letters to the editor.
(photo credit: )
Fairness not always right
Sir, – Regarding “Accused child-killer ruled fit for
prison” (July 29), we do not need any more boards of inquiry into how to avoid
tragedies that befall, with utmost regularity, the weak in our society,
especially women and children. All we need is for those in authority, be they
judges, the police, social service personnel or medical personnel, to exercise
extreme caution and err on the side of maximum conservatism when there is even
the slightest possible doubt that the weak will be in danger.
constant concern in our society to lean over backwards to protect the rights of
the strong and be ever so fair to all sides has resulted in too many tragedies.
Those in authority have to harden their “Jewish hearts” when making decisions
that may be very unpopular.
When lives are at stake there is no
Kiryat Ono Muddling continues
Sir, – I wish to
respond to the opinion piece by Ehud Ya’ari (“The US revamps its ‘Muddle East’
policy,” July 28).
At a time when Great Britain still had an empire, its
Foreign Office liked to say it had been achieved, not by a clearly constructed
and thoughtout foreign policy, but by muddling through – for example, by
amassing armies far away from home, conquering peoples that did not know where
Britain was, and setting up puppet governments under the slogan “Might is
It seems to me that the United States has, since the first Iraq
war in 1991, gone down that same British road, no matter how much it might claim
it is renewing democracy.
Indeed, where is the proof? Winning an election
means nothing when the government is too weak to protect the people from
constant corruption and unending terrorism.
While I agree with Ya’ari
that it is imperative for the US to prevent Iraq’s neighbor, Iran, from
acquiring a nuclear weapon, the question remains: What can it do when sanctions
cannot be imposed hermetically due to Russian and Chinese opposition? Hence, it
seems to me that if the US has decided, as Ya’ari claims, to “reclench her
fist,” it should reinstate a policy of massive retaliation should Iran continue
its nuclear program. That is a policy with a real chance of deterring the
DR. LILY POLLIACK
Jerusalem Strike the hateful language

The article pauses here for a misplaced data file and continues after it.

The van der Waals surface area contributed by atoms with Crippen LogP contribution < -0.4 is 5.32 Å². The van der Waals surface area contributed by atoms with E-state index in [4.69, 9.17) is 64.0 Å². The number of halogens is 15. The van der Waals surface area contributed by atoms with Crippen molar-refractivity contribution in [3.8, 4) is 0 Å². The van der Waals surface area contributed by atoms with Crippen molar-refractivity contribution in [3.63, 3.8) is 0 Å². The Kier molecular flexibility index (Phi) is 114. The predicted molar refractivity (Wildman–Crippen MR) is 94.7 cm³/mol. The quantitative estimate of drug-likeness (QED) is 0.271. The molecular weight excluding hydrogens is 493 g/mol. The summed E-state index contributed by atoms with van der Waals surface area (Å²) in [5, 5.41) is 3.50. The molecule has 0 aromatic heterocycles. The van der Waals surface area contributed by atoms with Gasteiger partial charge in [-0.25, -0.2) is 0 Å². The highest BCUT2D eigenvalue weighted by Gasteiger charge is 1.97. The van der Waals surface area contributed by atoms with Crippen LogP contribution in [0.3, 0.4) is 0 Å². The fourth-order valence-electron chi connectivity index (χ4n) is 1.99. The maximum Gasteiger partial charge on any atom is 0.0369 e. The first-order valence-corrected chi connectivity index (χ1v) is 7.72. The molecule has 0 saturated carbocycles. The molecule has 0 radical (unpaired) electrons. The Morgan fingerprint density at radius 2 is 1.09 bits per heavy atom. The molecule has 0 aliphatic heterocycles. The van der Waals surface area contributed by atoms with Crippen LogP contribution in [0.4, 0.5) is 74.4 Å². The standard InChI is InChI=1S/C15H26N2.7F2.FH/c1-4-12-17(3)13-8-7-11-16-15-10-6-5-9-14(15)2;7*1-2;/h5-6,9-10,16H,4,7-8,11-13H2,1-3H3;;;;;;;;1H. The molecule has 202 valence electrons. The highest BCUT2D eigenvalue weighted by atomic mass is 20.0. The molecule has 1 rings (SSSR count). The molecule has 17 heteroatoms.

Back in December, my cousin Mario was invested at the Vatican as a Catholic
priest. I have put together a letter for him to give to the pope, calling for
the abolishment of ungodly language directed toward Jews in our sacred
At the very least, my cousin will have something to
The letter, in part, is as follows: Humanity, at the dawn of the
21th century, is in need of a Christian demonstration of the Royal Law, as
applied to James, the Lord’s brother, in Galatians 1:19, and the Law-orientated
Jews who follow him (Acts15:13 and Acts 21:18-20).
The Book of James
(2:8) reminds us what the scripture commands: Thou shall love thy neighbor as
In this spirit, let us reconcile our differences with our Jewish
brothers by erasing the hostile and pejorative language written of them in our
sacred literature so as not to justify or condone such behavior. The modern
incarnation of Israel would benefit in its public relations with the world from
the removal of contemptuous imagery written in the New Testament toward
In the interest of the responsible use of literature in
molding public perceptions, let us read these mean-spirited words no more so as
not to give credence to the less critically minded who may mistake these verses
and passages as divine demonstrations of acceptable behavior toward the Jewish
May the fruit of our labors in brotherly love be a “fragrance of
righteousness pleasing to God.”RALPH D. PRESTON III
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